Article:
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Note: The CFA Institute is the professional certifying organization for members of its affiliated societies, the largest of which is the New York Society of Security Analysts ("NYSSA").  Peter F. Brennan, a member of the Forum's Advisory Panel, is chairman of the NYSSA's Committee for Corporate Governance.


For additional information about the Forum projects addressing the subject of the CFA Institute survey and its marketplace validation process, see


CFA Institute, March 30, 2007 press release


Advisory Pay Vote Gets Boost from Investment Professional Group’s Survey


Survey results show that 76 percent of responding CFA Institute investment professionals support non-binding advisory votes on annual proxy statement.


(Read The Corporate Governance of Listed Companies: A Manual for Investors)

(See CFA Institute Centre Official Positions)


NEW YORK, March 30, 2007 – The CFA Institute Centre for Financial Market Integrity, the standard-setting and advocacy arm of CFA Institute, today released preliminary survey results showing strong member support for requiring public companies and their boards of directors to submit their annual executive compensation plan to shareowners for an advisory vote.


The results of the survey show:


·        76 percent of respondents support proposals that call for non-binding advisory shareowner votes on executive compensation plans as part of the annual proxy process.

·        Of this group, 58 percent believe that companies should attempt to adopt this input into the current year or next year’s compensation plans.  Interestingly, only 32 percent believe that companies should actually treat the vote as advisory.

·        Respondents – 68 percent – are opposed to mandating advisory votes through legislative action.


“Such votes are seen as creating and ensuring a transparent dialogue on executive compensation,” said Kurt Schacht, CFA, managing director of the CFA Institute Centre.  “Even though they are advisory, knowing such a vote will be taken sharpens directors’ attention to and explanation of executive compensation practices.  Investors are tired of learning after the fact about ‘golden parachutes’ and executives whose pay isn’t tied to performance.  Our survey respondents strongly supported the direct and proven mechanism of an advisory shareholder vote to express their views on the matter.”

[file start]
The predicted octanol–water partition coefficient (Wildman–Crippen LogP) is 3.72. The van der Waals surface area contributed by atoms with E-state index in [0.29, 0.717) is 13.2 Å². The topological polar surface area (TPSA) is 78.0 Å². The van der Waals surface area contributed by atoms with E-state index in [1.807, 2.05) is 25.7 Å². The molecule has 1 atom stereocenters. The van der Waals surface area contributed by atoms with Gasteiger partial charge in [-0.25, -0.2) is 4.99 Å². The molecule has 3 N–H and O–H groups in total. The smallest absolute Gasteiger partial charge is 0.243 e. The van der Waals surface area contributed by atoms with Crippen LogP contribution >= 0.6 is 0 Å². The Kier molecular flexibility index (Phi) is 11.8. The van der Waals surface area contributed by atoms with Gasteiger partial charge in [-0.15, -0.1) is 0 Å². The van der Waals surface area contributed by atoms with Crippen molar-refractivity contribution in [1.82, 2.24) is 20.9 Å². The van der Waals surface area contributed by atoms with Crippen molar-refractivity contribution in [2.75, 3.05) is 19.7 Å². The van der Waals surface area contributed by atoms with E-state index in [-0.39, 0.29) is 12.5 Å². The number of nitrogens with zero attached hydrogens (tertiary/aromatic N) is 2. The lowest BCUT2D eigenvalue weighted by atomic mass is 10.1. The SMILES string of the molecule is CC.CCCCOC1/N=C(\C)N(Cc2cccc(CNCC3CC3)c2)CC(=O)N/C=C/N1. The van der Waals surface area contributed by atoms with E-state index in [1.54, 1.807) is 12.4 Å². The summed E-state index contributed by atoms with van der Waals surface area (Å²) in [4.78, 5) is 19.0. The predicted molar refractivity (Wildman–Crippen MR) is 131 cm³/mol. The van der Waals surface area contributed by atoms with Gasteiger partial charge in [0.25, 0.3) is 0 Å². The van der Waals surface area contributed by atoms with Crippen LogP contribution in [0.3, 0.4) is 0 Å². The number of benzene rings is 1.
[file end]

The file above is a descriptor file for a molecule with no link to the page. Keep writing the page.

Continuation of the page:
Schacht added that more than 60 U.S. companies are scheduled to consider the issue of an advisory vote in upcoming annual meetings of shareowners.  In addition, the U.S. House of Representatives is expected to vote on the “Shareholder Vote on Executive Compensation Act” later this week.  However, a significant majority of survey respondents did not support formal legislative intervention on the matter.


The U.S. proposals mirror the advisory-vote mechanisms already in place in the United Kingdom and Australia, where shareowners cast annual votes on companies’ executive compensation plans.  Investment professionals in these markets indicate the vote requirement has enhanced the level of communication between investors and the boards of directors of these companies, and have created a more shareholder-accountable compensation environment.


Distributed on March 13, 2007, the three-question survey had received responses from 2,239 CFA Institute members as of March 30. The survey will remain open until Monday, April 2.


In 2005, the CFA Institute Centre released The Corporate Governance of Listed Companies: A Manual of Investors to raise awareness among individual investors, the investment profession, and corporations about the inherent risks of certain corporate governance practices.  It states that “investors should analyze both the amounts paid to key executives for managing the Company’s affairs, and the manner in which compensation is provided to determine whether compensation paid to its executives is commensurate with the executives’ level of responsibilities and performance, and provides appropriate incentives.”  The Manual also encourages investors and corporations to examine the following:


·        Share-based compensation terms;

·        Stock-option expensing;

·        Performance-based compensation;

·        Option repricing;

·        Share ownership of management;


CFA Institute Centre for Financial Market Integrity

The CFA Institute Centre develops timely, practical solutions to global capital market issues, while advancing investors’ interests by promoting the highest standards of ethics and professionalism within the investment community worldwide.  The CFA Institute Centre builds upon the CFA Institute 40-year history of standards and advocacy work, especially its Code of Ethics and Standards of Professional Conduct for the investment profession, which were first established in the 1960s.


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